Seth Klarman knows that we need to train our brains to think a specific way in order to develop our investing skills. He goes on to mention that it is easier to predict how investors will react in a particular situation than it is to know a company’s bottom line. In other words, value investors may have better odds predicting behavioral shifts in investors’ mentality.
Intuition vs. Analysis: The Two-Brain Framework
Is system one’s intuition always reliable and accurate? Not entirely. All investors, novices or experts, are prone to following their intuition at any given time. Novices suffer from lack of experience. They haven’t seen the movie before. Experts may become arrogant and believe they are making a good investment because every past investment has worked.
Smart investors recognize that every good idea needs evaluation. That is where analysis comes in. It is rare for novices to be successful using system two. They generally require the experience of having done it before. Expert investors will presumably be effective with analysis. Their effectiveness is hindered when pride sets in or they become lazy. It is always necessary to think hard about the problem and how the idea applies in the real world.
Intuition is the beginning. It creates our raw thoughts. The thoughts become ideas. Analysis expands on the ideas. It brings out the details. It applies the ideas and details together. It thinks logically. Intuition and analysis, smartly used, will translate to high probability insights and profits.
Re Seth Klarman s Two-Brain Framework
Posted by: onthefringe (IP Logged)
Date: April 18, 2012 08:45AM
I just had a short discussion about math and business with another gurufocus regular, and I just needed somewhere to comment on it. This topic has been a concern of mine for years. This seemed like the most appropriate place to comment on the subject in a recent gurufocus article. I just typed this out off the top of my head without editing. And I type about as fast as I think. So this is going to be lengthy. And Dr. Zen, this is not a direct response to your article, nor the gurufocus member I discussed this with, so please do not take it in any particular way.....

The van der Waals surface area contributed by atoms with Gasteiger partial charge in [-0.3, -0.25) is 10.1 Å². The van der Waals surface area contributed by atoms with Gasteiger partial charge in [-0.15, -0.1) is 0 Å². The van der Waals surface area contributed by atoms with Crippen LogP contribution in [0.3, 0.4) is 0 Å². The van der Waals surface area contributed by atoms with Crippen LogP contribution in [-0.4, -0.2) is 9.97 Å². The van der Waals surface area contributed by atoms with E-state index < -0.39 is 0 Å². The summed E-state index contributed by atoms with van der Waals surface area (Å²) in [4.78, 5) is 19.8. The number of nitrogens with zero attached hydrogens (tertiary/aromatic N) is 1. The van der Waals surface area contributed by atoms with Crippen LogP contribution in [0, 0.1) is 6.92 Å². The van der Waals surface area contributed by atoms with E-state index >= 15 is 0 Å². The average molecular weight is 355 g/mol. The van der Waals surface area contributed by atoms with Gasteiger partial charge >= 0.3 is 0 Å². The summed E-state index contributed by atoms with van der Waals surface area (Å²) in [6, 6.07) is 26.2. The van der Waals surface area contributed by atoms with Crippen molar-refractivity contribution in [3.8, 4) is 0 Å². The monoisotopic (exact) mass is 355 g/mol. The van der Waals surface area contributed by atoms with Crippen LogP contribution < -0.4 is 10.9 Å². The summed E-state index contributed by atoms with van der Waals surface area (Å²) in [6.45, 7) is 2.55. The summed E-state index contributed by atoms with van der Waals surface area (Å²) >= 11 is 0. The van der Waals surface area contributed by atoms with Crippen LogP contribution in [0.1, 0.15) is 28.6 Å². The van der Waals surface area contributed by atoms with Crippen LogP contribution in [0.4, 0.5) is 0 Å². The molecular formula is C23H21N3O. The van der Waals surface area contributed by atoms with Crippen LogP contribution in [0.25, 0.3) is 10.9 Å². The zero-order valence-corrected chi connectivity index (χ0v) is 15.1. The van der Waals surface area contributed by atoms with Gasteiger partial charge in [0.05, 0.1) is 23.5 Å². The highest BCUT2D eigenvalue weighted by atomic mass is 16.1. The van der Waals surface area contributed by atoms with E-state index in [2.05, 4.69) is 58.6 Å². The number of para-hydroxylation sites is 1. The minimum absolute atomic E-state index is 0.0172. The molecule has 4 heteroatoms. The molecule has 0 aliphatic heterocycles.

Math is important. But in terms of business and investing I get the impression that it is sometimes overemphasized for the wrong reasons. It's referred to as this very complex and precise thing that can only be understood by the very few brilliant, and is inaccessible to mere mortals. In essence it's become a phallus contest for nerds. And it's really not that precise in business because it requires assuming that a bunch of real life uncertainties are indefinitely certain. Maybe high level mathematics without context (or with limited context) is a much more reliable tool for short term traders.
In reality, a lot of high level math is just a very dense summation of a lot of layers of simple low level math (at least that's what I see, and at least as far as finance is concerned). We could say something like "the high level math would be summarized in the financial statements and the low level math are the details in the footnotes." Break down high level math into smaller parts and build it back up, and it becomes much easier to understand at a fundamental level. And if you refer to the math in context of something you already know very well, it allows you to compare theory with reality. That approach can give you an intuitive understanding of how drivers relate to value. The kicker is this "intuition" is really based off of fundamentals that are used (or should be used) in the math. The two are very much connected.
It may sound like I'm rambling but I think this is so important for a number of reasons.
Take revenue forecasting for example. Early on in my career I was in a few roles that required forecasting. Two stuck out in particular. One was for an international finance department of a healthcare organization. They used three month moving averages. I asked why. I was told that's the way the VP of finance did it. End of discussion. No talk about the underlying business.
When I moved on to corporate strategy at another company, we often used forecasts from management consultants, information firms, and market research/industry firms. I tracked down a couple of contracted consultants (yes, the consulting firms outsourced much of their forecasting to other third party consultants) who were responsible for the bulk of the work. They too extrapolated trends in past data into the future. It was basically a fancier version of the 3-month moving average. Neither approach really seemed tied to the fundamentals of the business. But they are taken at face value, and explained as something the common person can't quite grasp.